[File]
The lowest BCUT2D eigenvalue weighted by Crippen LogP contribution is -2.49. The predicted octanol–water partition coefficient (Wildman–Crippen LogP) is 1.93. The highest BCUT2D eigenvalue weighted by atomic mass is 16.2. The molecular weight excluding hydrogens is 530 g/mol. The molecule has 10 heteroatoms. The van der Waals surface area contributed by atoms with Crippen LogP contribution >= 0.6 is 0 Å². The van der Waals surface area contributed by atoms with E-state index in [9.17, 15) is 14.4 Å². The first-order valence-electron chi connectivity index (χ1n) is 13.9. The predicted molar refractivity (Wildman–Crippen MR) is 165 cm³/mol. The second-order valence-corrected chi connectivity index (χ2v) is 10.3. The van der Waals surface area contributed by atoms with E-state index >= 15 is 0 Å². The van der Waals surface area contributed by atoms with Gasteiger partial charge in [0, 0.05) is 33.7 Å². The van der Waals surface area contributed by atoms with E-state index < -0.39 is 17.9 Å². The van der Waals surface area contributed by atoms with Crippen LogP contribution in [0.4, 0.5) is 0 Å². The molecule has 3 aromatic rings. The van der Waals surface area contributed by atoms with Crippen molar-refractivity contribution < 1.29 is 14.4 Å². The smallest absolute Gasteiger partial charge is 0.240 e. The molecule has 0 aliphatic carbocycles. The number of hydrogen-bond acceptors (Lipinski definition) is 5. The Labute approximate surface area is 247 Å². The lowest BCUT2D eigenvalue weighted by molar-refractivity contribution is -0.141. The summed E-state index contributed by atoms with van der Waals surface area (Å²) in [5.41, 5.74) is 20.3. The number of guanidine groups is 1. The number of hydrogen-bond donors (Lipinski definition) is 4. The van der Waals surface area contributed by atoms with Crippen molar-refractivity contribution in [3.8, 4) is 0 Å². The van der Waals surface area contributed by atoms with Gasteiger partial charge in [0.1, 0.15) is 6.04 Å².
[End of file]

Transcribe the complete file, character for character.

The lowest BCUT2D eigenvalue weighted by Crippen LogP contribution is -2.49. The predicted octanol–water partition coefficient (Wildman–Crippen LogP) is 1.93. The highest BCUT2D eigenvalue weighted by atomic mass is 16.2. The molecular weight excluding hydrogens is 530 g/mol. The molecule has 10 heteroatoms. The van der Waals surface area contributed by atoms with Crippen LogP contribution >= 0.6 is 0 Å². The van der Waals surface area contributed by atoms with E-state index in [9.17, 15) is 14.4 Å². The first-order valence-electron chi connectivity index (χ1n) is 13.9. The predicted molar refractivity (Wildman–Crippen MR) is 165 cm³/mol. The second-order valence-corrected chi connectivity index (χ2v) is 10.3. The van der Waals surface area contributed by atoms with E-state index >= 15 is 0 Å². The van der Waals surface area contributed by atoms with Gasteiger partial charge in [0, 0.05) is 33.7 Å². The van der Waals surface area contributed by atoms with E-state index < -0.39 is 17.9 Å². The van der Waals surface area contributed by atoms with Crippen LogP contribution in [0.4, 0.5) is 0 Å². The molecule has 3 aromatic rings. The van der Waals surface area contributed by atoms with Crippen molar-refractivity contribution < 1.29 is 14.4 Å². The smallest absolute Gasteiger partial charge is 0.240 e. The molecule has 0 aliphatic carbocycles. The number of hydrogen-bond acceptors (Lipinski definition) is 5. The Labute approximate surface area is 247 Å². The lowest BCUT2D eigenvalue weighted by molar-refractivity contribution is -0.141. The summed E-state index contributed by atoms with van der Waals surface area (Å²) in [5.41, 5.74) is 20.3. The number of guanidine groups is 1. The number of hydrogen-bond donors (Lipinski definition) is 4. The van der Waals surface area contributed by atoms with Crippen molar-refractivity contribution in [3.8, 4) is 0 Å². The van der Waals surface area contributed by atoms with Gasteiger partial charge in [0.1, 0.15) is 6.04 Å².